The warming weather and the outdoor patio wine drinking season starting signals the start of many little pests springing out of nowhere.
Uncork a bottle of your favourite raspberry wine outside in the summer and odds are good an annoying fruit fly will find your glass by the time the glass finds your lips. Turns out, this party crasher navigates using mathematical rules that maximize the chances it will locate your drink.
“Wine is extraordinarily attractive to them,” said the new study’s co-author Mark Frye of UCLA. “I wouldn’t be surprised if the animal came from half a kilometre away.”
Scientists have known that fruit flies (Drosophila melanogaster) use visual cues to make quick turns and prevent nasty collisions with nearby objects.
“So we knew what was causing a fly to steer when it got close to things,” Frye said. The new study, published in the April issue of the journal PLoS ONE, reveals what they did not know: why the flies make swift twists and turns when out in the middle of nowhere, far away from obstacles.
Frye and his colleague, Andy Reynolds of Rothamsted Research in England, used two video cameras to track fruit flies in dome-like enclosures, at the bottom of which they hid an odour source. Inside the enclosure, each fly made a bunch of 90-degree turns followed by a longer straight path.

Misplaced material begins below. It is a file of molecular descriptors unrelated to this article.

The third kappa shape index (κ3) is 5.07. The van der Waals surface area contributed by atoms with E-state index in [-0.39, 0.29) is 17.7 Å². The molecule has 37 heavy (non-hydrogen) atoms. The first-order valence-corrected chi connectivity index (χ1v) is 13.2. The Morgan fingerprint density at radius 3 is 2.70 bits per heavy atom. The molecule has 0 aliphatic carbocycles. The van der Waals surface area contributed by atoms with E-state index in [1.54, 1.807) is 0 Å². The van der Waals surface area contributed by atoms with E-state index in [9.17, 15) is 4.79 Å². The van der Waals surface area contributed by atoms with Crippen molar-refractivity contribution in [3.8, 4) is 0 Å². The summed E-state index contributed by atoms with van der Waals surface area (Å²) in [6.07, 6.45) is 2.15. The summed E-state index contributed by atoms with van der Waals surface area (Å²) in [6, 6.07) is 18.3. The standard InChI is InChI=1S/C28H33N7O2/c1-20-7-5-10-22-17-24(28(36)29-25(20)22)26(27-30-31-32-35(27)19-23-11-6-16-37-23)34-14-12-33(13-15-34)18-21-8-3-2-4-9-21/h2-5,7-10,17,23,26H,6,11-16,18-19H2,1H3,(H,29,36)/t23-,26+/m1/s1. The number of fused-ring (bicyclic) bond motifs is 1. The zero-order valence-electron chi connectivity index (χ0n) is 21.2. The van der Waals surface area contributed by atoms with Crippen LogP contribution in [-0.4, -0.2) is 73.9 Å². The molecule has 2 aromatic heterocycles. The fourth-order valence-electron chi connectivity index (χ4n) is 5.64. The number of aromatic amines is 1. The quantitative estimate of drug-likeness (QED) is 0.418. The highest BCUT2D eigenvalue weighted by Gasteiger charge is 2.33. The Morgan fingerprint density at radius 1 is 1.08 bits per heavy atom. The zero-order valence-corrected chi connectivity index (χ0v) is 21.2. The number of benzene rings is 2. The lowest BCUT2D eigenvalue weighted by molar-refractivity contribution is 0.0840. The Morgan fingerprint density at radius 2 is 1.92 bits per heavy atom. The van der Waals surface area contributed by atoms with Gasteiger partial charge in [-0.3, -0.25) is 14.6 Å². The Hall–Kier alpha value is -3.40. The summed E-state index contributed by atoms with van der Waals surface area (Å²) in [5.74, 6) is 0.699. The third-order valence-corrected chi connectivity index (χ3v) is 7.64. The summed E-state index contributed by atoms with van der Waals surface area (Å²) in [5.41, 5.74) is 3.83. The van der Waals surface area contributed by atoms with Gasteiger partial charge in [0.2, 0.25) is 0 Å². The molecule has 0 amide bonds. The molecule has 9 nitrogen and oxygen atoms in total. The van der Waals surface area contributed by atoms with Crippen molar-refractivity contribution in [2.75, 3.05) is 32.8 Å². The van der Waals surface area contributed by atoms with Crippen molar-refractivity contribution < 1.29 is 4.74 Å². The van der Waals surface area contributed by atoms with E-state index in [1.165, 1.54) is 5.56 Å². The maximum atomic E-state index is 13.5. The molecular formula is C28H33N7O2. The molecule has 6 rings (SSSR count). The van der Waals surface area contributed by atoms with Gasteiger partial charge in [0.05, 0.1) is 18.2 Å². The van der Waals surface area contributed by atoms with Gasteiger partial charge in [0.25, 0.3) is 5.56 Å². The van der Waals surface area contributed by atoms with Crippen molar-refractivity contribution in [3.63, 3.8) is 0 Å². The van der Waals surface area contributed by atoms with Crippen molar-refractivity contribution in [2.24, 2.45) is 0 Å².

“With all of those small turns they search the local vicinity and then make a foray to move away and then they search that local vicinity again and make a foray,” Frye told LiveScience.
An analysis of the paths showed the flies followed a tried-and-true method for sniffing out the odour.
“Their strategy is trying to optimize two things,” Frye said. “They want to detect something that’s very faint, and they want to move around enough that they don’t get stuck in one place where there aren’t any good smells.”
The fly’s seemingly erratic flight paths match up with a mathematical algorithm called Lévy’s distribution, which optimizes the chances of finding a tasty snack.
In wine production, preventing fruit flies from invading your winery and when they do, getting rid of them is a constant battle. The tiniest spill or drop of wine on the floor or on a wine valve can mean an onslaught of a fruit fly colony.
There are many ways to get rid of this problem.
The key to controlling fruit fly infestations is to locate and eliminate their breeding sources. A lot of good information on this subject is available here.
Not only are they annoying to have around but also more importantly they are a prime cause of acetic acid (vinegar) contamination in wine so the cliché of a very clear winery is next to godliness is very true in this industry.
If you want to delve in deeper and find out all the proven ways to get rid of flies, this ultimate guide will provide all the information you need. An excellent source of knowledge!
Enjoy your wine, hopefully fruit fly free!